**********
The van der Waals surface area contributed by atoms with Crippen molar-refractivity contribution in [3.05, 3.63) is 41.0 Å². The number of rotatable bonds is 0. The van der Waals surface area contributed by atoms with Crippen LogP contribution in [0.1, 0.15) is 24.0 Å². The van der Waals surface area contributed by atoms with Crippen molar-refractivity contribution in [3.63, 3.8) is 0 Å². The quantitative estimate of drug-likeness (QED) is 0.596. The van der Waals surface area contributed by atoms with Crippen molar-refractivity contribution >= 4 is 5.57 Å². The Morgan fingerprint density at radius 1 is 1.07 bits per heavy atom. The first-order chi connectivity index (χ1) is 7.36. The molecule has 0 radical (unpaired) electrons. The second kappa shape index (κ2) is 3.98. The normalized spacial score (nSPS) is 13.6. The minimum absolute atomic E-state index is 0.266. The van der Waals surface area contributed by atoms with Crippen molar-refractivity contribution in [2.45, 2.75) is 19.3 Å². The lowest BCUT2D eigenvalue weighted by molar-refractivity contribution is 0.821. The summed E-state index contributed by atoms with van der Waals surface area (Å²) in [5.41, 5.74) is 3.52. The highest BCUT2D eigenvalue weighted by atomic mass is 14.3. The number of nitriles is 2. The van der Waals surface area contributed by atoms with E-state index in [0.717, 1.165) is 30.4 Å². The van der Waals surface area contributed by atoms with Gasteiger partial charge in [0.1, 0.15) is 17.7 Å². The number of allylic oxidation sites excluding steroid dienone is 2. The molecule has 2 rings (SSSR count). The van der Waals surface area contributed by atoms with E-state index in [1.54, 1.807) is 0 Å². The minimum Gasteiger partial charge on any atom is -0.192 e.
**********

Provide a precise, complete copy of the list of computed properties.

The van der Waals surface area contributed by atoms with Crippen molar-refractivity contribution in [3.05, 3.63) is 41.0 Å². The number of rotatable bonds is 0. The van der Waals surface area contributed by atoms with Crippen LogP contribution in [0.1, 0.15) is 24.0 Å². The van der Waals surface area contributed by atoms with Crippen molar-refractivity contribution in [3.63, 3.8) is 0 Å². The quantitative estimate of drug-likeness (QED) is 0.596. The van der Waals surface area contributed by atoms with Crippen molar-refractivity contribution >= 4 is 5.57 Å². The Morgan fingerprint density at radius 1 is 1.07 bits per heavy atom. The first-order chi connectivity index (χ1) is 7.36. The molecule has 0 radical (unpaired) electrons. The second kappa shape index (κ2) is 3.98. The normalized spacial score (nSPS) is 13.6. The minimum absolute atomic E-state index is 0.266. The van der Waals surface area contributed by atoms with Crippen molar-refractivity contribution in [2.45, 2.75) is 19.3 Å². The lowest BCUT2D eigenvalue weighted by molar-refractivity contribution is 0.821. The summed E-state index contributed by atoms with van der Waals surface area (Å²) in [5.41, 5.74) is 3.52. The highest BCUT2D eigenvalue weighted by atomic mass is 14.3. The number of nitriles is 2. The van der Waals surface area contributed by atoms with E-state index in [0.717, 1.165) is 30.4 Å². The van der Waals surface area contributed by atoms with Gasteiger partial charge in [0.1, 0.15) is 17.7 Å². The number of allylic oxidation sites excluding steroid dienone is 2. The molecule has 2 rings (SSSR count). The van der Waals surface area contributed by atoms with E-state index in [1.54, 1.807) is 0 Å². The minimum Gasteiger partial charge on any atom is -0.192 e.